• At its September 19 meeting, the Minnesota State Council on Disability chose access to health care for persons with disabilities as its primary legislative initiative for the coming year. This is an issue whose time has definitely come, and it will require a good deal of concentrated effort. Among the specific health care issues of concern are basic guaranteed health care insurance coverage, unfair discrimination on the basis of disability by insurance companies, and restrictions in programs like Medical Assistance. Most of the work in dealing with the issue of basic coverage will be done in cooperation with other disability groups through the Coalition on Health Care Issues for Persons with Disabilities, a coalition established by the Council nearly two years ago.
In addition, the Council will continue to respond as appropriate to issues brought to it for its consideration by other organizations. If any of these issues look like they would benefit from Council intervention and leadership, the Council may add them to its legislative priorities.
•Physically, the Council is encouraged to see that the Department of Human Rights has taken favorable action with regard to the Commissioner’s charge filed against the Regional Transit Board (RTB) concerning the new Metro Mobility fare structure. This charge was brought largely because of concerns raised with the Commissioner of Human Rights by the Council and other advocacy groups. We will continue to monitor this issue very closely through our membership on the RTB’s Transit Access Advisory Committee.
•In the area of access, the Council is involved in several projects which include spearheading a project to survey all county courthouses, providing input to building code changes and access training at building code conferences.
Several years ago the Council conducted a “bare bones” survey of all county courthouses throughout the state. The results were both startling and disappointing: of 87 county courthouses, only one could respond affirmatively to the questions on our survey. The Council has now decided to initiate another project to resurvey the courthouses with a more detailed, comprehensive survey.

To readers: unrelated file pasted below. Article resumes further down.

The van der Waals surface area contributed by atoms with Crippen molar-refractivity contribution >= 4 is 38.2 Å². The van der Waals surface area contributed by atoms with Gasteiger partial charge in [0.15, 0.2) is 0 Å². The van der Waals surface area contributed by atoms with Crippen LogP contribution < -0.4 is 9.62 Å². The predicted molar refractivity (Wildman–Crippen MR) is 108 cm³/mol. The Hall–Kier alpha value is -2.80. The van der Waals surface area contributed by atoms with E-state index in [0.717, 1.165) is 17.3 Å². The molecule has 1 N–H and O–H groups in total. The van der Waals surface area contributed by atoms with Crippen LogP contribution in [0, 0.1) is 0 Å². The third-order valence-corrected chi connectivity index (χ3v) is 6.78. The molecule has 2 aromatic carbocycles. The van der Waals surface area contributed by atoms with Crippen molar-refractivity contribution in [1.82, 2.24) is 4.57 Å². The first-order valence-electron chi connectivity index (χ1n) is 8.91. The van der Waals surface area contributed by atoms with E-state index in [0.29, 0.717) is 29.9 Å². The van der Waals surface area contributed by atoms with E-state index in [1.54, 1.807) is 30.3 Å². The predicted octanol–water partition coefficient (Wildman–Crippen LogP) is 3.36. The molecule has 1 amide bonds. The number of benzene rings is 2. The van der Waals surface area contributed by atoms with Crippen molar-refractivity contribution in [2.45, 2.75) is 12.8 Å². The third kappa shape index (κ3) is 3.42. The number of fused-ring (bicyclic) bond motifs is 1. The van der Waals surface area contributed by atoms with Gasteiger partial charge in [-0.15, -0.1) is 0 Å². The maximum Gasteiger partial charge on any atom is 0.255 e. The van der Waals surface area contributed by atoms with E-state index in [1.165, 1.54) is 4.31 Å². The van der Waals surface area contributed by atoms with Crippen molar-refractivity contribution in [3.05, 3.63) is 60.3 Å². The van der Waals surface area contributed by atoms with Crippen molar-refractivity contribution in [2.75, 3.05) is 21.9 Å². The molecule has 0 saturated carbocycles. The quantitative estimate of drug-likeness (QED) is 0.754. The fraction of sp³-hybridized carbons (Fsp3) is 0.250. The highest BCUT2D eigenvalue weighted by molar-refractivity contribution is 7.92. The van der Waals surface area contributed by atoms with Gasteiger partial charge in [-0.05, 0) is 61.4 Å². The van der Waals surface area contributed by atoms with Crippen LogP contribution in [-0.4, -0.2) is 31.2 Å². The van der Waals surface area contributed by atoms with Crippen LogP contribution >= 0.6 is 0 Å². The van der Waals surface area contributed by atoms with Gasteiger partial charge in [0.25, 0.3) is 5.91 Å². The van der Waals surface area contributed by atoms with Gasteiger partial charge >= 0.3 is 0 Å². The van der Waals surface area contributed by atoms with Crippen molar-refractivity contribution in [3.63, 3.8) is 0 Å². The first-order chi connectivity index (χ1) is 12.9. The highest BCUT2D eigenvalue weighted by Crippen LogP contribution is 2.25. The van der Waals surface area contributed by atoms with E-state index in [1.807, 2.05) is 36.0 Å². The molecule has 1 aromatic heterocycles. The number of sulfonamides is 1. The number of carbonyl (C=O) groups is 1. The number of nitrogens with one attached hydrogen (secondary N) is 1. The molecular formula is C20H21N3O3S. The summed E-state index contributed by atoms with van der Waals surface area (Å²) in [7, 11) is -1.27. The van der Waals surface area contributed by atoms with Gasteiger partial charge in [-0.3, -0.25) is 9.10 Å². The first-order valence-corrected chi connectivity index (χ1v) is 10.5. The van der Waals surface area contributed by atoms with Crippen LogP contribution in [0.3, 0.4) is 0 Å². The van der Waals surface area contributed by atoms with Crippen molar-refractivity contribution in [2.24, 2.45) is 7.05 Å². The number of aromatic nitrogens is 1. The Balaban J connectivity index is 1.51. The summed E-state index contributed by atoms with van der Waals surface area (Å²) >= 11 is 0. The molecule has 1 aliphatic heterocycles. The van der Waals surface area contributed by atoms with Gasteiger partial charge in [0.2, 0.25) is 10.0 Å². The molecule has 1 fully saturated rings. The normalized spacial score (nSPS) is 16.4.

The Council is seeking volunteers to assist with the actual access survey. If you are interested, please call Margot at 297-2920 metro (V/TDD) or 1-800-652-9747 statewide (V/TDD).
•The Americans with Disability Act (ADA) required final regulations to be published one year after it was signed into law. The final regulations contained access standards which will go into effect on January 26, 1992. In instances where the ADA regulations are stronger, they will automatically supersede the state code and vice- versa.
The Building Code & Standards Division of the Department of Administration has initiated a process to adopt the new ADA access standards as our state code. In some instances, though, the current state code is clearly stronger. For example, state code requires a vertical grab bar to be located next to the horizontal grab bar in restrooms. The ADA access standards only require a horizontal grab bar; they do not require a vertical grab bar be installed. The Council is seeking input from individuals as to what state language should be retained and amended into the new code. If you are interested in providing input, please put your comments in writing and send them to the State Council on Disability, 121 East 7th Place, Suite 145, Saint Paul, MN 55101.
• Council staff will be participating in ten Building Code Conferences this Fall and will have an opportunity to discuss the new ADA access standards with building code officials throughout the State.
• Council staff continues to conduct presentations on the Americans with Disabilities Act around the state. Recently, Kurt and Margot had an opportunity to present ADA information via an interactive teleconference hook-up at the St. Paul Technical Institute. The teleconference provided a link with two other technical institutes in St. Cloud and Pine City. In addition, presentations were made at the Minnesota Institute of Legal Education and the League of Human Rights Commissioners as well as to a group of Multiple Sclerosis health care professionals.